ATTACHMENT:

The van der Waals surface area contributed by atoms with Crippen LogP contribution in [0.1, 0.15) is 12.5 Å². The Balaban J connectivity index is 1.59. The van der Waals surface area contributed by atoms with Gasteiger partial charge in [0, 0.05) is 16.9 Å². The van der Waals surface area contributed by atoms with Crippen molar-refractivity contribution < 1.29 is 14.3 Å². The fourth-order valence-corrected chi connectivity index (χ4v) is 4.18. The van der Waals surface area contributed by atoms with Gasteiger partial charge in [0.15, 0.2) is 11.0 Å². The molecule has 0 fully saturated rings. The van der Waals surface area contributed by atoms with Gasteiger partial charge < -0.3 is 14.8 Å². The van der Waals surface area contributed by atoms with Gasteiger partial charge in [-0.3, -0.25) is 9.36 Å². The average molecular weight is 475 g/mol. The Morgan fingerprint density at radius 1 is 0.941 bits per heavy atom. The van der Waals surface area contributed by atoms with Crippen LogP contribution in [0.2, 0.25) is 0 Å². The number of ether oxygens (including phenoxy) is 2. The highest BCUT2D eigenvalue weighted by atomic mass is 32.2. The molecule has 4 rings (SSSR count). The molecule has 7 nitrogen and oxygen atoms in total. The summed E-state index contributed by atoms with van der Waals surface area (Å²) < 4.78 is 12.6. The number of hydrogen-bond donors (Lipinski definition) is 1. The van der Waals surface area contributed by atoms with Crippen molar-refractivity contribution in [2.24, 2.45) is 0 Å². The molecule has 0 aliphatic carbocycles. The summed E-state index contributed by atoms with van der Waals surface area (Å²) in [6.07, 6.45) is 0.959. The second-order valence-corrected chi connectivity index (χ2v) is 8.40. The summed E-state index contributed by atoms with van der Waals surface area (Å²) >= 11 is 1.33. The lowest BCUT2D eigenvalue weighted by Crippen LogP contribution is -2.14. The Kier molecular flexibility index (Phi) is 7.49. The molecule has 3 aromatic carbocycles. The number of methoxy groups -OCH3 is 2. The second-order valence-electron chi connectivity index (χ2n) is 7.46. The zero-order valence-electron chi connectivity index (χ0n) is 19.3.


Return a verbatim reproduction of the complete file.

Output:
The van der Waals surface area contributed by atoms with Crippen LogP contribution in [0.1, 0.15) is 12.5 Å². The Balaban J connectivity index is 1.59. The van der Waals surface area contributed by atoms with Gasteiger partial charge in [0, 0.05) is 16.9 Å². The van der Waals surface area contributed by atoms with Crippen molar-refractivity contribution < 1.29 is 14.3 Å². The fourth-order valence-corrected chi connectivity index (χ4v) is 4.18. The van der Waals surface area contributed by atoms with Gasteiger partial charge in [0.15, 0.2) is 11.0 Å². The molecule has 0 fully saturated rings. The van der Waals surface area contributed by atoms with Gasteiger partial charge < -0.3 is 14.8 Å². The van der Waals surface area contributed by atoms with Gasteiger partial charge in [-0.3, -0.25) is 9.36 Å². The average molecular weight is 475 g/mol. The Morgan fingerprint density at radius 1 is 0.941 bits per heavy atom. The van der Waals surface area contributed by atoms with Crippen LogP contribution in [0.2, 0.25) is 0 Å². The number of ether oxygens (including phenoxy) is 2. The highest BCUT2D eigenvalue weighted by atomic mass is 32.2. The molecule has 4 rings (SSSR count). The molecule has 7 nitrogen and oxygen atoms in total. The summed E-state index contributed by atoms with van der Waals surface area (Å²) < 4.78 is 12.6. The number of hydrogen-bond donors (Lipinski definition) is 1. The van der Waals surface area contributed by atoms with Crippen molar-refractivity contribution in [2.24, 2.45) is 0 Å². The molecule has 0 aliphatic carbocycles. The summed E-state index contributed by atoms with van der Waals surface area (Å²) in [6.07, 6.45) is 0.959. The second-order valence-corrected chi connectivity index (χ2v) is 8.40. The summed E-state index contributed by atoms with van der Waals surface area (Å²) >= 11 is 1.33. The lowest BCUT2D eigenvalue weighted by Crippen LogP contribution is -2.14. The Kier molecular flexibility index (Phi) is 7.49. The molecule has 3 aromatic carbocycles. The number of methoxy groups -OCH3 is 2. The second-order valence-electron chi connectivity index (χ2n) is 7.46. The zero-order valence-electron chi connectivity index (χ0n) is 19.3.